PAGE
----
100 years: Granite Quarry Elementary celebrates centennial
GRANITE QUARRY — Gloria Wilhelm peered into a blue doorway in an older wing of Granite Quarry Elementary School.
“This was my classroom,” she told her student tour guide.
Wilhelm, a former Granite Quarry teacher and assistant principal, was one of many who returned to their old stomping grounds for the school’s centennial celebration Tuesday.
The celebration featured a tour of the school, a balloon release and a time capsule burial.
“It isn’t often that a school gets to celebrate its 100th birthday,” said Julie Humphreys, Granite Quarry PTA president.
Over the past 100 years, a school has served the town of Granite Quarry in one capacity or another. It’s estimated that at least three school buildings have come and gone over the years — including the current, newer facility housing today’s students.
In the media center, guests snacked on a breakfast buffet and flipped through old scrapbooks made by PTAs of years gone by.
For some former students, the brightly painted halls held no memories. Bill Fisher graduated from the old two-story combined school in 1958.
“It’ll be 60 years this year,” he said.
The building was demolished in the summer of 1996 to make way for a new school. Wilhelm remembers that day clearly — it was while she served as the school’s assistant principal. She said she stood on a corner across the street as the brick structure became “a crumbled pile.”
For some, it was a bitter goodbye.
“I hated when they tore the two-story building down — but that was progress. … We had a lot of fun on that second story,” Fisher said.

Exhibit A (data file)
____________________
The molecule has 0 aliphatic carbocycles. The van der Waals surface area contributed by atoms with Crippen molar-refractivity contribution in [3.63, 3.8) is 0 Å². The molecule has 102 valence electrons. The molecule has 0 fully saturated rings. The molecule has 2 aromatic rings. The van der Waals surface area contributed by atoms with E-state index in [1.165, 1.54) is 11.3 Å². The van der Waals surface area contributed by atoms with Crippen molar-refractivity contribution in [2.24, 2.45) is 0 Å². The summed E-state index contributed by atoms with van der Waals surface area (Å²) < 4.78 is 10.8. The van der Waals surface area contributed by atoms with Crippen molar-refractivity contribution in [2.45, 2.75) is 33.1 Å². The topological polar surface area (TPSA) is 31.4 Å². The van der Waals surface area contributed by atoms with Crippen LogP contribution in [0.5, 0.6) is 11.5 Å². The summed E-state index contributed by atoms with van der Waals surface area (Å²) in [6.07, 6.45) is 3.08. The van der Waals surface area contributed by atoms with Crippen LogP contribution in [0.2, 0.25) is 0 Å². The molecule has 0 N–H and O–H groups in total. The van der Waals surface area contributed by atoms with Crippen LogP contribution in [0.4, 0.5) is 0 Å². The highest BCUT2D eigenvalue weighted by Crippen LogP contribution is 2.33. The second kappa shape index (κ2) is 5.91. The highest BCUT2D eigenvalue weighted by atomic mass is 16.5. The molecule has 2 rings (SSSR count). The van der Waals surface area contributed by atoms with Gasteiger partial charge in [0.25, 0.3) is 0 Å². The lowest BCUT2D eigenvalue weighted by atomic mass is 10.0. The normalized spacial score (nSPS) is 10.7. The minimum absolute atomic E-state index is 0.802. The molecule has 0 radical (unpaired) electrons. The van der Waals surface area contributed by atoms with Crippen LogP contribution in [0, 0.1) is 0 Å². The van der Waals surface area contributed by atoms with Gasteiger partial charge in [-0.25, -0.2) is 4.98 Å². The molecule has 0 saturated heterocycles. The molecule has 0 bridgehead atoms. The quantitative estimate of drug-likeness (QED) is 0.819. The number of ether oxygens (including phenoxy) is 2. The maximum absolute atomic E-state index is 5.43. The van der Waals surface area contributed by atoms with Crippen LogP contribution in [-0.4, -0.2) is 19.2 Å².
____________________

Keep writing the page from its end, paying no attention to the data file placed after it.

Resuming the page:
Walking through the new hallways, he can remember his high school days clear as a bell. Fisher moved to Granite Quarry in 1950. The house was the first his family lived in that had indoor plumbing.
It was only a block from the school, and Fisher said he used to lie snug in his bed until he heard the 8:15 bell chime.
“And whenever I’d hear that bell, I’d jump up and get ready,” he said.
By the time he made it to class, teachers were already taking roll. As they neared his seat, he said, they’d start to grin, and he would duck in just in time.
“You didn’t think I was coming today, did you?” he’d joke.
In high school, competition got fierce on the football field. Granite Quarry’s rival with the then-Rockwell High School, Fisher said.
“They’d come down and paint our water tower, and we’d go down and lime their fields,” he remembered.
Some things at the school haven’t changed. Humphreys and Principal Catherine Hampton cited a commitment to a quality education being as strong as ever, as is the community’s dedication and involvement in the school.
“We are so grateful to our community and all they have done to leave such a powerful legacy for us to follow,” Hampton said.
The celebration concluded with a time capsule burial. Each grade contributed items, and the capsule will be unearthed in 25 years. Humphreys said she hopes the school lasts far longer.
“I always think about if walls could talk, what would they say about this school? I can’t wait to hear what they’ll say in another 100 years,” she said.
Contact reporter Rebecca Rider at 704-797-4264.
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